As the Visual Studio family of products (Visual Studio, TFS, Test Professional) nears its 2012 release, I thought I’d bring some short hits – tidbits, if you will – to my blog. Some of these are pretty obvious (well-documented, or much-discussed), but some may be less obvious than you’d think. Either way, it’s always good to make sure the word is getting out there. Hope you enjoy!
TFS 2012 places a greater emphasis on “agile” planning, enabling teams to more readily plan, monitor and augment their iteration assignments. Regardless of the methodology used (Scrum, Agile, CMMI, or your own), this tool “just works” to help you in the planning process.
One new, and welcome, addition to TFS 2012 is the added support of start and end dates on iterations. This allows you to simplify the process of building iteration-specific queries, and provides better insight as to what sprint a team is currently working on.
To assign a work item (PBI, task, bug, whatever) to an iteration in the past, you had to open its dialog, set the correct iteration path value, and save it. Not a big deal, but excessive if you need to assign several work items in a single planning session.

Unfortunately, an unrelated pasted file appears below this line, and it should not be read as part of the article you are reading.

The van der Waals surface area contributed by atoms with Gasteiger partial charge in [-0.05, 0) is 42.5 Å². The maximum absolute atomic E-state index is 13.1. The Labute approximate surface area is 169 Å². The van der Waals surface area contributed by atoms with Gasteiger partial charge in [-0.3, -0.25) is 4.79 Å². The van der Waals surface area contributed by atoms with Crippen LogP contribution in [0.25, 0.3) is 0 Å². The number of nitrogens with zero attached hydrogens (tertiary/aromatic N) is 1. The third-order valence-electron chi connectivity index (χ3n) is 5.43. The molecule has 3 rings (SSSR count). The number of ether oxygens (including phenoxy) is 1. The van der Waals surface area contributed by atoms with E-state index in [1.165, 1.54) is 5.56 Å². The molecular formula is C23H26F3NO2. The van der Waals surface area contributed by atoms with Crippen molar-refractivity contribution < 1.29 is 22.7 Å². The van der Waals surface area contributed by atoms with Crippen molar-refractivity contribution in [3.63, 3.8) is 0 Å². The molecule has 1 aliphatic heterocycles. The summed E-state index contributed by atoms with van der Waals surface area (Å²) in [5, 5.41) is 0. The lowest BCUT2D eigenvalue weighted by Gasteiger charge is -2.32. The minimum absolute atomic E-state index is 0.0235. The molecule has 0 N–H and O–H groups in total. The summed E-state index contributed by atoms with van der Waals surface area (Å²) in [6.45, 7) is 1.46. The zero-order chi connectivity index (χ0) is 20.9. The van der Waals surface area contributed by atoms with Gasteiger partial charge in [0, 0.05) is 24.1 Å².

Fast-forward to TFS 2012. When viewing your product backlog (however you have defined a “product backlog”) in the new TFS Web Access (which looks WAY cooler than the WA of old, right?) interface, you’ll see all your sprints/iterations listed on the left. To assign a backlog item (in this case) to a sprint, you can instead drag the work item from the backlog to the sprint you want to put it in. In the below screenshot, I’m dragging the second backlog item (“The calculator should perform division”) to Sprint 4. The new web access client automatically updates the work item accordingly. Done!
Assigning work items to iterations can be done pretty easily when looking at a work item query result as well. If you’re in a view which doesn’t show the iterations to the left, for example, looking at “Assigned to me”, you can simply right-click on a work item and choose “Move to iteration –> <your iteration>”. See the below screenshot of my doing exactly that.
Simple, yet effective!